Kansas City, MO -- Hannibal, MO is celebrating becoming Missouri's most recent community to join Project Impact: Building Disaster Resistant Communities, an initiative of the Federal Emergency Management Agency (FEMA) that aims to change the way America deals with disasters.
A signing ceremony to officially welcome Hannibal into the program is scheduled for 11 a.m., Wednesday, April 25, 2001, at the Hannibal Inn and Conference Center, 4141 Market St. in Hannibal. FEMA Region VII Acting Regional Director Arthur L. Freeman and Missouri State Emergency Management Agency Director Jerry Uhlmann will be among the governmental and community partners present for the ceremony.
"Hannibal has identified through an assessment of natural and man-made risks and hazards that flooding is the city's number one concern, and through this partnership among governmental entities, businesses and private citizens, we believe the impact of future disasters can and will be reduced," Freeman said. "The community already has taken great steps to move toward becoming more disaster resistant."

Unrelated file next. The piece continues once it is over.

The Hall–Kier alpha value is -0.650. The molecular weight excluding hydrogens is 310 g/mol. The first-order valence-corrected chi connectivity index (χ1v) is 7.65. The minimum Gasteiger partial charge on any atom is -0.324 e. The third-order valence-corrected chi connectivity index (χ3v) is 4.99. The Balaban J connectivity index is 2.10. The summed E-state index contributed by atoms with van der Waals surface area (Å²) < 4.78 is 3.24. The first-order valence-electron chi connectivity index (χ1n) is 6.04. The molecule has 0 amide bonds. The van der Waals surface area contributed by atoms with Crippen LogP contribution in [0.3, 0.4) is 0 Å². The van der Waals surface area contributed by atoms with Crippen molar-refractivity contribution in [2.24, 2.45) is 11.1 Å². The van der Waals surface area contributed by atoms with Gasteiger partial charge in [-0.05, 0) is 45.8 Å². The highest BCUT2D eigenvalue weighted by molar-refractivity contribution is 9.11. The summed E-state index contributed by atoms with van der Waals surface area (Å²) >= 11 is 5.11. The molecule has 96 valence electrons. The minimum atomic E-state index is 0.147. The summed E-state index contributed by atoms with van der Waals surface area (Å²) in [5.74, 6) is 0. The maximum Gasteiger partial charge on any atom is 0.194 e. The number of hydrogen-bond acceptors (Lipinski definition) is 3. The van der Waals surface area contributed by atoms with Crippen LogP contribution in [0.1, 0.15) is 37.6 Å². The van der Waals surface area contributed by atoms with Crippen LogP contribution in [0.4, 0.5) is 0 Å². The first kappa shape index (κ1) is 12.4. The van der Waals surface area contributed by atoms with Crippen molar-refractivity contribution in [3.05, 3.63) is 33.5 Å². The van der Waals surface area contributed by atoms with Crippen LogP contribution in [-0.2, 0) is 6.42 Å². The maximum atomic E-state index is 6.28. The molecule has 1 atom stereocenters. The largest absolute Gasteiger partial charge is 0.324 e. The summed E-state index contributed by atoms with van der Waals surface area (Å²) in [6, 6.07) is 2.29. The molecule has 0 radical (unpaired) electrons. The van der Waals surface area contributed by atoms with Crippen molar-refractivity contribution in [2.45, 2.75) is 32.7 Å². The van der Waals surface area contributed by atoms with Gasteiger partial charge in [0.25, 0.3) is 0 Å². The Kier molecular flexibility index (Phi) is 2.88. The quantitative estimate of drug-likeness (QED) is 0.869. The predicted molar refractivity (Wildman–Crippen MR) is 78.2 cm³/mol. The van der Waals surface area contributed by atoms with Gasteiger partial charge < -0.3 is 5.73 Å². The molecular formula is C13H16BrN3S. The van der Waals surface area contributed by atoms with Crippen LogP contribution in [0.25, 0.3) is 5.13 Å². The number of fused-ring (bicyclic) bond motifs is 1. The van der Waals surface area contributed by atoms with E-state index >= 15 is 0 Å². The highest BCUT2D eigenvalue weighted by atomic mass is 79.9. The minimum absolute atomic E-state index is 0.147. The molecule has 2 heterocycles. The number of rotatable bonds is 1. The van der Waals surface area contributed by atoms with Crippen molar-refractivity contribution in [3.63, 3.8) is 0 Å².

Project Impact: Building Disaster Resistant Communities is a national FEMA initiative that encourages communities to take steps to lessen the impact of a disaster before it strikes. These steps can include actions such as developing contingency plans that will keep businesses up and running, helping citizens with their own disaster preparedness including safe rooms and buyout or relocation of homes and businesses within the floodplain.
The city of Hannibal feels strongly about mitigation. The flood buyouts since the 1993 floods are just one example of the city's approach to building a disaster resistant community. The city has already identified all public and critical facilities as well as residential and commercial property subject to natural or man made hazards and risks.